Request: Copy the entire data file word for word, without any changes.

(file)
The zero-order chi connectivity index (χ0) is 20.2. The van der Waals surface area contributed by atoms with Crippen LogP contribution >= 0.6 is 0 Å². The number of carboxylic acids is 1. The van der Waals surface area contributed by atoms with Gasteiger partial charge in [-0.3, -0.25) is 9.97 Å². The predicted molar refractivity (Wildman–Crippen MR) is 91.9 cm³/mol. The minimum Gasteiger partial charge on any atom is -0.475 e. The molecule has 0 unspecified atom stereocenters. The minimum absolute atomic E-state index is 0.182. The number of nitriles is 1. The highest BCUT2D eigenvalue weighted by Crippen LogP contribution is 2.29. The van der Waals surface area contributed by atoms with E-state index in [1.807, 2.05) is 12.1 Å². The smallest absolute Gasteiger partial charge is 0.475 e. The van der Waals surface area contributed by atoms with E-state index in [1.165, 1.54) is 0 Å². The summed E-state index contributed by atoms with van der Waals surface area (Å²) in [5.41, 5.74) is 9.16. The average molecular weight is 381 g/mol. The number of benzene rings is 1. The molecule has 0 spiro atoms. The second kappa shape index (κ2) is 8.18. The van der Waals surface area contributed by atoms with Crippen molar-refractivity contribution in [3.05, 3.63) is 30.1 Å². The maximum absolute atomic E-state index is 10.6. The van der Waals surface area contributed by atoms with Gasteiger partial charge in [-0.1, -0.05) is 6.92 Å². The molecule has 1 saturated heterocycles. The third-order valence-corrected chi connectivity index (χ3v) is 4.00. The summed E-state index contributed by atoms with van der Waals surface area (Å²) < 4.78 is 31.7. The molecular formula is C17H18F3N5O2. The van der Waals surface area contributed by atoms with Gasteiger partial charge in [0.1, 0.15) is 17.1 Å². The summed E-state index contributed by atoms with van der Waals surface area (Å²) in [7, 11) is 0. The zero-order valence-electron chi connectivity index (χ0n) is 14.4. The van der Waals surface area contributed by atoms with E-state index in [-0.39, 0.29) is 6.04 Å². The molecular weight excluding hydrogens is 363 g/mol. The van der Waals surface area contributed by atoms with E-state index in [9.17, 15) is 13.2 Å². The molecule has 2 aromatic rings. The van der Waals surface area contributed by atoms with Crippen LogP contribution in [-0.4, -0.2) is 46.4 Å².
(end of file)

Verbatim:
The zero-order chi connectivity index (χ0) is 20.2. The van der Waals surface area contributed by atoms with Crippen LogP contribution >= 0.6 is 0 Å². The number of carboxylic acids is 1. The van der Waals surface area contributed by atoms with Gasteiger partial charge in [-0.3, -0.25) is 9.97 Å². The predicted molar refractivity (Wildman–Crippen MR) is 91.9 cm³/mol. The minimum Gasteiger partial charge on any atom is -0.475 e. The molecule has 0 unspecified atom stereocenters. The minimum absolute atomic E-state index is 0.182. The number of nitriles is 1. The highest BCUT2D eigenvalue weighted by Crippen LogP contribution is 2.29. The van der Waals surface area contributed by atoms with E-state index in [1.807, 2.05) is 12.1 Å². The smallest absolute Gasteiger partial charge is 0.475 e. The van der Waals surface area contributed by atoms with E-state index in [1.165, 1.54) is 0 Å². The summed E-state index contributed by atoms with van der Waals surface area (Å²) in [5.41, 5.74) is 9.16. The average molecular weight is 381 g/mol. The number of benzene rings is 1. The molecule has 0 spiro atoms. The second kappa shape index (κ2) is 8.18. The van der Waals surface area contributed by atoms with Crippen molar-refractivity contribution in [3.05, 3.63) is 30.1 Å². The maximum absolute atomic E-state index is 10.6. The van der Waals surface area contributed by atoms with Gasteiger partial charge in [-0.1, -0.05) is 6.92 Å². The molecule has 1 saturated heterocycles. The third-order valence-corrected chi connectivity index (χ3v) is 4.00. The summed E-state index contributed by atoms with van der Waals surface area (Å²) < 4.78 is 31.7. The molecular formula is C17H18F3N5O2. The van der Waals surface area contributed by atoms with Gasteiger partial charge in [0.1, 0.15) is 17.1 Å². The summed E-state index contributed by atoms with van der Waals surface area (Å²) in [7, 11) is 0. The zero-order valence-electron chi connectivity index (χ0n) is 14.4. The van der Waals surface area contributed by atoms with E-state index in [-0.39, 0.29) is 6.04 Å². The molecular weight excluding hydrogens is 363 g/mol. The van der Waals surface area contributed by atoms with E-state index in [9.17, 15) is 13.2 Å². The molecule has 2 aromatic rings. The van der Waals surface area contributed by atoms with Crippen LogP contribution in [-0.4, -0.2) is 46.4 Å².